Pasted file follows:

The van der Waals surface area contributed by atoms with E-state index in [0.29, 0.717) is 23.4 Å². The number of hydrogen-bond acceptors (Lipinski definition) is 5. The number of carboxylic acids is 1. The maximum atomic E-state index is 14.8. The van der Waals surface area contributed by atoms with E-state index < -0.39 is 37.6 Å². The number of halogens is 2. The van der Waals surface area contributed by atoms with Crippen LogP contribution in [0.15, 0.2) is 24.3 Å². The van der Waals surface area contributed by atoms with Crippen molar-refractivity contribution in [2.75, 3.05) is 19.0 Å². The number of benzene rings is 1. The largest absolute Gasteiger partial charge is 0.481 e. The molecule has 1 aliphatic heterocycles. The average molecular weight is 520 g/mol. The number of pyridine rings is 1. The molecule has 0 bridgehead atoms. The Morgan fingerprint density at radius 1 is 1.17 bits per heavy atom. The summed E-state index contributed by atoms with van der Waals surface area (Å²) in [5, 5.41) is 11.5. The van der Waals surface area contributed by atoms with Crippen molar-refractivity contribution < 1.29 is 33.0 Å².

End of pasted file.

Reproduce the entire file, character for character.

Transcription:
The van der Waals surface area contributed by atoms with E-state index in [0.29, 0.717) is 23.4 Å². The number of hydrogen-bond acceptors (Lipinski definition) is 5. The number of carboxylic acids is 1. The maximum atomic E-state index is 14.8. The van der Waals surface area contributed by atoms with E-state index < -0.39 is 37.6 Å². The number of halogens is 2. The van der Waals surface area contributed by atoms with Crippen LogP contribution in [0.15, 0.2) is 24.3 Å². The van der Waals surface area contributed by atoms with Crippen molar-refractivity contribution in [2.75, 3.05) is 19.0 Å². The number of benzene rings is 1. The largest absolute Gasteiger partial charge is 0.481 e. The molecule has 1 aliphatic heterocycles. The average molecular weight is 520 g/mol. The number of pyridine rings is 1. The molecule has 0 bridgehead atoms. The Morgan fingerprint density at radius 1 is 1.17 bits per heavy atom. The summed E-state index contributed by atoms with van der Waals surface area (Å²) in [5, 5.41) is 11.5. The van der Waals surface area contributed by atoms with Crippen molar-refractivity contribution < 1.29 is 33.0 Å².